Georgia to get $41.6 million under IMF Extended Fund Facility programme

After finalising the fifth review the entirety of the funding of the IMF to Georgia under the Extended Fund Facility (EFF) programme will be $0.25 billion. Photo: Nino Alavidze/, 04 Nov 2019 - 21:25, Tbilisi,Georgia

Georgia will get about $41.6 million from the International Monetary Fund (IMF) under the fifth review of the Extended Fund Facility (EFF) programme after it will be finalised by IMF Management and Executive Board in December 2019.

The Georgian authorities and the IMF team reached a staff-level agreement today on completing the fifth review under the IMF Extended Fund Facility programme and on extending the programme for one year.

After finalising the fifth review the entirety of the funding of the IMF to Georgia under the Extended Fund Facility (EFF) programme will be $0.25 billion.

Extending the IMF program by one year, will be an additional signal and guarantee for investors and international partners to prove that we are still committed to the main fiscal goals and principles underlying the program," said Georgian Finance Minister Ivane Matchavariani today.

The one-year extension of the program is important for our country in terms of increasing the credibility of economic policy in the environment of external shocks, especially given the unstable situation in the region and the growing impact of so-called" trade wars "on the global economy,” said the president of the National Bank of Georgia Koba Gvenetadze.

Finance Minister Matchavariani said that after three years since starting the programme, the main goals are reached.

These goals were:

  • Increasing control of current expenses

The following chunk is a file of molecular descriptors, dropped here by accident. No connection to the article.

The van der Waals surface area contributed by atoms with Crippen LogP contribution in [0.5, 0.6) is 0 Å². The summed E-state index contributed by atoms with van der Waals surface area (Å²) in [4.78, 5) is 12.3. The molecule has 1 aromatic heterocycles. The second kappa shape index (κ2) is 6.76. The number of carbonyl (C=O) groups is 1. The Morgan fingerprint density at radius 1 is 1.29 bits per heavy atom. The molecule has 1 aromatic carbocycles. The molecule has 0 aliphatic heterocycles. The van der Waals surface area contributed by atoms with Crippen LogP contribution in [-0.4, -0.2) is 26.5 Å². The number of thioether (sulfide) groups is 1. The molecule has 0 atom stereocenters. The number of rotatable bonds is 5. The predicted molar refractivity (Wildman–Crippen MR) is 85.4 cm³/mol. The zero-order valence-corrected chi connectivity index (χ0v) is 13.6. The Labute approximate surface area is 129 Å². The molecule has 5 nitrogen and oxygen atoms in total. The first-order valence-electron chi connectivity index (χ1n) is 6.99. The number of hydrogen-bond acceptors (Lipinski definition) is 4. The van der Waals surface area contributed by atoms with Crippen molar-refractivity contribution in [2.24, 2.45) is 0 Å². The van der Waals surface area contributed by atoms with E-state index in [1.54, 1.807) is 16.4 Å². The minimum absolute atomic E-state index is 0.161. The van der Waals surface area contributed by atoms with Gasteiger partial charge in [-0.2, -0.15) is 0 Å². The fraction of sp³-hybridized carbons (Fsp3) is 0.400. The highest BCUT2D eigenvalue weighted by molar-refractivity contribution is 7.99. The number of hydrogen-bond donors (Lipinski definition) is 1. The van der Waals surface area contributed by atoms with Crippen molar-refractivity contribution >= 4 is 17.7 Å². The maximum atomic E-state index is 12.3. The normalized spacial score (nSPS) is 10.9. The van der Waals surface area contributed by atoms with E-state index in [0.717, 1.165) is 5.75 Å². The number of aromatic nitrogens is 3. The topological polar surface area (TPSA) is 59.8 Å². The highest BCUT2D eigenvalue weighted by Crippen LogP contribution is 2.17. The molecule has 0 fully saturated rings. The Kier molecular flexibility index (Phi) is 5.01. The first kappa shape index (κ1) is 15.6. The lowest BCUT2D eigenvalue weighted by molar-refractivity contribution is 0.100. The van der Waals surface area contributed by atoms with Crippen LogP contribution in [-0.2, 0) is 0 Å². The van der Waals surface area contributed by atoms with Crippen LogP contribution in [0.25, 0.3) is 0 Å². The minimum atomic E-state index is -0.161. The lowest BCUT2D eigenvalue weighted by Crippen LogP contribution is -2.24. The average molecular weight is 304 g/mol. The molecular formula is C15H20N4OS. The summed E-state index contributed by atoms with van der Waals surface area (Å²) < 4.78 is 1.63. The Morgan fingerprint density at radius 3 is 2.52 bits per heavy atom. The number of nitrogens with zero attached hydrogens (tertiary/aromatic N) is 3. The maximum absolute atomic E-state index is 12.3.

Current expenses decreased from 25.9 per cent to 23.3 per cent since 2016. It means that government size (government expenditure as a percentage of GDP) has decreased significantly.

  • Increasing capital expenditures
  • Normalization of budget deficit

Since 2017, all three rating agencies (Moody's, Fitch and S&P Global) have improved Georgia’s credit ratings and we are two steps away from the investment grade rating," said Ivane Matchavariani.

The banking sector remains well-capitalized, liquid and profitable. We support the government's efforts to enhance financial stability, including strengthening control of non-bank institutions," said Martin.

Further investments in infrastructure and implementation of the government's reforms will support the growth of the economy…the private sector will create jobs and ensure inclusiveness of growth," Martin said.

[IMF] expects the [Georgian] economy to grow by 4.6 percent in 2019 and by 4.3 per cent in 2020. Inflation will return to the target of 3 per cent by the end of 2020 ..." said IMF mission Chief Mercedes Vera-Martin.

In the first half of 2019, the annual growth rate of the economy was 4.7 per cent. The current account deficit has dropped to a historic low (4.6 per cent of GDP), but the depreciation of Georgian currency has increased annual inflation to 6.9 per cent as of October 2019.

[IMF] supports the government's commitment to the inflation targeting regime," said Vera Martin.

The National Bank of Georgia increased refinancing rate from 6.5 to 8.5 per cent in September-October 2019.

IMF delegation headed by IMF mission Chief Mercedes Vera-Martin has been in Georgia since October 23.